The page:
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Scientists Create Fake Rhino Horn to Fight Poaching

Animals
Scientists Create Fake Rhino Horn to Fight Poaching

Scientists have developed an innovative way to protect endangered rhinos from poaching: flood the market for rhino horn with a cheap, fake alternative.


The team from the University of Oxford and Fudan University in China found a way to make a fake rhino horn cheaply from horse hair, BBC News reported.

"It appears from our investigation that it is rather easy as well as cheap to make a bio-inspired horn-like material that mimics the rhino's extravagantly expensive tuft of nose hair," University of Oxford Department of Zoology professor Fritz Vollrath told BBC News.

The researchers published their achievement in Scientific Reports Friday, in the hopes that it could be used to protect the endangered animals.

"Demand for rhino horn is driving poaching with devastating effect for the few individuals left of the few species surviving from this once numerous, widespread and cosmopolitan clade of pachyderms," the researchers noted in the abstract.

Rhino horn, which is desirable in traditional Chinese medicine and also for decorative carvings, has driven the poaching of the species: 769 rhinos were poached in 2018 in South Africa alone, according to The Guardian. On the continent as a whole, 892 were killed that year, CNN reported. Currently there are around 20,000 white rhinos, 5,000 black rhinos, 3,500 greater one-horn rhinos, fewer than 80 Sumatran rhinos and fewer than 68 Javan rhinos left alive, according to the World Wide Fund for Nature (WWF).

That's where the fake horn comes in.

"The economists seem to think that if you flood the market with substitutes, the price will drop," Vollrath told The Guardian. "If the price drops and the penalty of having rhino horn is still very high, then the value proposition changes for the trader."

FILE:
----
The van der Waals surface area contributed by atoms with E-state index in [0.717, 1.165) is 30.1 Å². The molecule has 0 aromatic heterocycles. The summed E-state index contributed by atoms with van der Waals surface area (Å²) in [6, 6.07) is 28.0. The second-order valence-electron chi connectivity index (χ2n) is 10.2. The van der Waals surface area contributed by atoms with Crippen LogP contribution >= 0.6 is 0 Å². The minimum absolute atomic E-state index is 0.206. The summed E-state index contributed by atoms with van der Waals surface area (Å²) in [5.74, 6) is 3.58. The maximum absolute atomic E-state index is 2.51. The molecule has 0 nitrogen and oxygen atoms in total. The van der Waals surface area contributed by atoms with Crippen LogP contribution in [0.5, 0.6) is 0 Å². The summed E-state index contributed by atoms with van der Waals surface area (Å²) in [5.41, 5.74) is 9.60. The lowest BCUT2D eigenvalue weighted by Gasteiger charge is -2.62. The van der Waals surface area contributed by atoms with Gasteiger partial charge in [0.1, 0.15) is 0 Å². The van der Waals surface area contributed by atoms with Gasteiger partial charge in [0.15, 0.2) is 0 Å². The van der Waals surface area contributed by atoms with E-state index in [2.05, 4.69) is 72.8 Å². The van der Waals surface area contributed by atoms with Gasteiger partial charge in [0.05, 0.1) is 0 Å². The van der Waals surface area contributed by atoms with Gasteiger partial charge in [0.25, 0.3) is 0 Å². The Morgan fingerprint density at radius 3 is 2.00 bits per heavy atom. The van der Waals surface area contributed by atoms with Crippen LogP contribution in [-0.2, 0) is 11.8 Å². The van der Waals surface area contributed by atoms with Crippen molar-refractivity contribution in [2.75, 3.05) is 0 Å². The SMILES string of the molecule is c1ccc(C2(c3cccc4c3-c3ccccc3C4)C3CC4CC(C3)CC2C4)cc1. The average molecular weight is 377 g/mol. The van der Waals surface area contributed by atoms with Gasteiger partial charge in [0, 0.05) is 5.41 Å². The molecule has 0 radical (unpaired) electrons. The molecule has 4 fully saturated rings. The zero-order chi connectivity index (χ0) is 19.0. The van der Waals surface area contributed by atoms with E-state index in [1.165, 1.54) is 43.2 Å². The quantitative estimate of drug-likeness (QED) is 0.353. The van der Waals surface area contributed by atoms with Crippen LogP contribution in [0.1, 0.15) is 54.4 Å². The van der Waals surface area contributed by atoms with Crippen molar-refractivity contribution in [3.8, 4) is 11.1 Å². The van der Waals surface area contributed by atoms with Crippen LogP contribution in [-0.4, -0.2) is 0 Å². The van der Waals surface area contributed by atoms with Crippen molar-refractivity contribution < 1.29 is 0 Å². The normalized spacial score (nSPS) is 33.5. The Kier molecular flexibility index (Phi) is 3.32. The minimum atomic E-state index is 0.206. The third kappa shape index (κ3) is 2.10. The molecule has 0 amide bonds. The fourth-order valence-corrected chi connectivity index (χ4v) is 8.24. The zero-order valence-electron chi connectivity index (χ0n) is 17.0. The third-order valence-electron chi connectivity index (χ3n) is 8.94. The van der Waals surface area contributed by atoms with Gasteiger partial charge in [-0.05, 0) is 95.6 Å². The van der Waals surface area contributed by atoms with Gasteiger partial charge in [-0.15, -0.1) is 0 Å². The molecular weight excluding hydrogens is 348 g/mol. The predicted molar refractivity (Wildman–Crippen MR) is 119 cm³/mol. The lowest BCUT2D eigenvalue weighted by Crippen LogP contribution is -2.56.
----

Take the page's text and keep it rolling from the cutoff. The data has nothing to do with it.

The scientists said they would leave it up to others to develop their idea further, but some conservationists don't think the fake horn is the right road to rhino protection.

"Pushing a synthetic alternative could help to reinforce the perception that rhino horn is a desirable commodity, thus perpetuating existing demand, while presenting consumers with a synthetic alternative may actually stimulate demand for the real thing, thus exacerbating the existing situation," Dr. Richard Thomas from the wildlife organization Traffic told The Guardian.

Further, a WWF spokesperson told CNN that fake rhino horn was already sold on the market:

"One of the known characteristics of the Asian consumer markets since the poaching crisis erupted in 2007 has been the high quantity of fake horn in circulation," a WWF spokesperson told CNN in a statement.

"In spite of this rhino poaching levels have risen relentlessly, because many buyers still prefer the real product and will take some trouble to acquire it from sources they deem trustworthy."

Thomas said that, instead, those looking to protect rhinos should focus on reducing demand by both encouraging a shift in consumer behavior and enforcing measures against the trade.

Save the Rhino International Deputy Director John Taylor agreed.

"There is no substitute for anti-poaching measures at one end and reducing demand at the other," he told BBC News.

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